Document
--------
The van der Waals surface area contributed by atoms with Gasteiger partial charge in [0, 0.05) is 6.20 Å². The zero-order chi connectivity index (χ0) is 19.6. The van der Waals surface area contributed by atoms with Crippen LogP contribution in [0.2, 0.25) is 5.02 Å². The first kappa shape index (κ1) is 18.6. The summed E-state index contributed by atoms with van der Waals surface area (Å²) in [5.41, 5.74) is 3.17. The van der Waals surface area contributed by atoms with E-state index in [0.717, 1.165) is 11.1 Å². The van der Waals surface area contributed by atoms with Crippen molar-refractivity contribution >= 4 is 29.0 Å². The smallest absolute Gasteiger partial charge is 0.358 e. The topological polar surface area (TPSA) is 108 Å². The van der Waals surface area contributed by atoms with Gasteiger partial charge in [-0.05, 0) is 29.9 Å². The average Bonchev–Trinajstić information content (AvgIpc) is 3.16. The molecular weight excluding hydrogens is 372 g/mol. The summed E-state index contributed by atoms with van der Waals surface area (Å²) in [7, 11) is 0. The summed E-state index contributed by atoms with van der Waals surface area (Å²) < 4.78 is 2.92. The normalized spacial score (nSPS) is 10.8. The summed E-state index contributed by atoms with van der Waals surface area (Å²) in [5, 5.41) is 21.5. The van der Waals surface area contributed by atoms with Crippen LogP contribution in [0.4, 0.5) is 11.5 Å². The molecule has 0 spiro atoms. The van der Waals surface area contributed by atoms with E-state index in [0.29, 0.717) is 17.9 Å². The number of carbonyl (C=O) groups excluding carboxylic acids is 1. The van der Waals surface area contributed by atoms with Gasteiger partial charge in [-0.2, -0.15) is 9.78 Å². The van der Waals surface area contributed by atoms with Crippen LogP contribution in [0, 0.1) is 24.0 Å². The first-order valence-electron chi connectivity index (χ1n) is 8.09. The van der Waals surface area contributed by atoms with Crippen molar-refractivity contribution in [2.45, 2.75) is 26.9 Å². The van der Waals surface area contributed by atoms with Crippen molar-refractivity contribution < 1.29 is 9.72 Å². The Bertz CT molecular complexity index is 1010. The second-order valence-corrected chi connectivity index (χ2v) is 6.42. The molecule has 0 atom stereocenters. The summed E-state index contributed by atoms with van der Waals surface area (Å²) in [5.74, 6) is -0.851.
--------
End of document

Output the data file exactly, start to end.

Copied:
The van der Waals surface area contributed by atoms with Gasteiger partial charge in [0, 0.05) is 6.20 Å². The zero-order chi connectivity index (χ0) is 19.6. The van der Waals surface area contributed by atoms with Crippen LogP contribution in [0.2, 0.25) is 5.02 Å². The first kappa shape index (κ1) is 18.6. The summed E-state index contributed by atoms with van der Waals surface area (Å²) in [5.41, 5.74) is 3.17. The van der Waals surface area contributed by atoms with E-state index in [0.717, 1.165) is 11.1 Å². The van der Waals surface area contributed by atoms with Crippen molar-refractivity contribution >= 4 is 29.0 Å². The smallest absolute Gasteiger partial charge is 0.358 e. The topological polar surface area (TPSA) is 108 Å². The van der Waals surface area contributed by atoms with Gasteiger partial charge in [-0.05, 0) is 29.9 Å². The average Bonchev–Trinajstić information content (AvgIpc) is 3.16. The molecular weight excluding hydrogens is 372 g/mol. The summed E-state index contributed by atoms with van der Waals surface area (Å²) in [7, 11) is 0. The summed E-state index contributed by atoms with van der Waals surface area (Å²) < 4.78 is 2.92. The normalized spacial score (nSPS) is 10.8. The summed E-state index contributed by atoms with van der Waals surface area (Å²) in [5, 5.41) is 21.5. The van der Waals surface area contributed by atoms with Crippen LogP contribution in [0.4, 0.5) is 11.5 Å². The molecule has 0 spiro atoms. The van der Waals surface area contributed by atoms with E-state index in [0.29, 0.717) is 17.9 Å². The number of carbonyl (C=O) groups excluding carboxylic acids is 1. The van der Waals surface area contributed by atoms with Gasteiger partial charge in [-0.2, -0.15) is 9.78 Å². The van der Waals surface area contributed by atoms with Crippen LogP contribution in [0, 0.1) is 24.0 Å². The first-order valence-electron chi connectivity index (χ1n) is 8.09. The van der Waals surface area contributed by atoms with Crippen molar-refractivity contribution in [2.45, 2.75) is 26.9 Å². The van der Waals surface area contributed by atoms with Crippen molar-refractivity contribution < 1.29 is 9.72 Å². The Bertz CT molecular complexity index is 1010. The second-order valence-corrected chi connectivity index (χ2v) is 6.42. The molecule has 0 atom stereocenters. The summed E-state index contributed by atoms with van der Waals surface area (Å²) in [5.74, 6) is -0.851.